• There are clear arguments for developed countries, with aging populations and fewer young workers, to use immigration to stabilize work forces.
  • Many developing countries are happy to export some of their excess labor to increase remittances and acquire new skills.
  • But managing migration optimally for the benefit of all parties is more difficult.

Source: Copenhagen Consensus - Challenge Paper on Population and Migration by Philip Martin

policy recommendations
Policy Recommendations

Copenhagen Consensus: Challenge Paper on Population and Migration by Philip Martin gives the following policy recommendations

  • Active selection systems to allow in those foreigners who are most likely to succeed. This would reduce fears of immigration and allow wider entry channels to be opened for skilled workers and professionals.
  • Widening legal entry channels for unskilled guest workers, together with encouragement to return to their countries of origin. This would provide temporary labor without permanent settlement.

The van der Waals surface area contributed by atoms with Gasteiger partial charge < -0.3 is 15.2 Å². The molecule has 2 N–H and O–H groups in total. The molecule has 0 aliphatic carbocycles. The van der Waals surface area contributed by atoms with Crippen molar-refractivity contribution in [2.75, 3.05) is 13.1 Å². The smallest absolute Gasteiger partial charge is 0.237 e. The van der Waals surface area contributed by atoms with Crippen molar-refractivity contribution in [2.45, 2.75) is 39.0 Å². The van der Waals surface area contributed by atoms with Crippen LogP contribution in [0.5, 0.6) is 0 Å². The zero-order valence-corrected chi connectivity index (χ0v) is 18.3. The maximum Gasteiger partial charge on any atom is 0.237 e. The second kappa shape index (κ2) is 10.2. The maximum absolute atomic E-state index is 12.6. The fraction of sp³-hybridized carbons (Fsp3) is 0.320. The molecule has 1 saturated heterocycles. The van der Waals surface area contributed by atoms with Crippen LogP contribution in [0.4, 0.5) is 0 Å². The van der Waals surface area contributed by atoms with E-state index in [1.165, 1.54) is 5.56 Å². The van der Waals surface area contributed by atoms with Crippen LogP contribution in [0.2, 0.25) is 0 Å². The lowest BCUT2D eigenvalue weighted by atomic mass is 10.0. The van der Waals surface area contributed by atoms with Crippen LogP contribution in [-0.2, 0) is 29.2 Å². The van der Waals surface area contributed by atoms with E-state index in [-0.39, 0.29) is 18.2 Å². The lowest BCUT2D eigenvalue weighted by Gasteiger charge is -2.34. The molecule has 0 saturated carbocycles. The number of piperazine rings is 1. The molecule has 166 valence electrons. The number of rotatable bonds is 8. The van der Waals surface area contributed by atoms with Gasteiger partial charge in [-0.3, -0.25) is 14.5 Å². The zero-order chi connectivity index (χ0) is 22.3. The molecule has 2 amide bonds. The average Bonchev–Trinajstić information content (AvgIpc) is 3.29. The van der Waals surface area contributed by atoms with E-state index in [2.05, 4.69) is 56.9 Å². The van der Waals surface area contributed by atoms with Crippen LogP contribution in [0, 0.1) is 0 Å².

• Using the 3 R’s of migration – recruitment, remittances and returns – to promote economic convergence over time.

Source: Copenhagen Consensus - Challenge Paper on Population and Migration by Philip Martin

seminar questions for next week
Seminar questions for next week

Read the article from the Economist “Migration and development” and the opponents’ note on the Copenhagen Consensus. Then, answer the following questions:

  • Do you think that Migration is beneficial for the world economy?
  • What are the cost and benefits of migration for both receiving and sending countries?
  • Do you think that the policy recommendations suggested by the “Challenge paper on Migration” could be successful?